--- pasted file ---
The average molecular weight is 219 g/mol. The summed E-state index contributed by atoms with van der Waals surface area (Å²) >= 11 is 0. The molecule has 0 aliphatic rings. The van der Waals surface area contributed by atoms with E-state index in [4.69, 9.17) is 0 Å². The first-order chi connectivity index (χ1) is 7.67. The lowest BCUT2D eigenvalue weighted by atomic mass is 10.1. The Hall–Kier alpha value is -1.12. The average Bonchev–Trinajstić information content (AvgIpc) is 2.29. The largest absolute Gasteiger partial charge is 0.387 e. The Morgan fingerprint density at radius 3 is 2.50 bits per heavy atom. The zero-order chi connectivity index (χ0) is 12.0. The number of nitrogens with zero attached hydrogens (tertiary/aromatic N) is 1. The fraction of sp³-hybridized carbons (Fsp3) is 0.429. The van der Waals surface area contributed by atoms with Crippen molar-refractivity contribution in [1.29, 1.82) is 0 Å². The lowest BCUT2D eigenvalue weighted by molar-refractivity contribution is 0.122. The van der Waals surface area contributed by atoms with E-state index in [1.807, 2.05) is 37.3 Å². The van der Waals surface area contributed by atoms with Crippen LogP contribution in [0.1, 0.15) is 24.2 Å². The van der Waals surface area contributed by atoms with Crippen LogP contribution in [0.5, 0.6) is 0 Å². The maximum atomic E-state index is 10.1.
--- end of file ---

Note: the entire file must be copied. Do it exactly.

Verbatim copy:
The average molecular weight is 219 g/mol. The summed E-state index contributed by atoms with van der Waals surface area (Å²) >= 11 is 0. The molecule has 0 aliphatic rings. The van der Waals surface area contributed by atoms with E-state index in [4.69, 9.17) is 0 Å². The first-order chi connectivity index (χ1) is 7.67. The lowest BCUT2D eigenvalue weighted by atomic mass is 10.1. The Hall–Kier alpha value is -1.12. The average Bonchev–Trinajstić information content (AvgIpc) is 2.29. The largest absolute Gasteiger partial charge is 0.387 e. The Morgan fingerprint density at radius 3 is 2.50 bits per heavy atom. The zero-order chi connectivity index (χ0) is 12.0. The number of nitrogens with zero attached hydrogens (tertiary/aromatic N) is 1. The fraction of sp³-hybridized carbons (Fsp3) is 0.429. The van der Waals surface area contributed by atoms with Crippen molar-refractivity contribution in [1.29, 1.82) is 0 Å². The lowest BCUT2D eigenvalue weighted by molar-refractivity contribution is 0.122. The van der Waals surface area contributed by atoms with E-state index in [1.807, 2.05) is 37.3 Å². The van der Waals surface area contributed by atoms with Crippen LogP contribution in [0.1, 0.15) is 24.2 Å². The van der Waals surface area contributed by atoms with Crippen LogP contribution in [0.5, 0.6) is 0 Å². The maximum atomic E-state index is 10.1.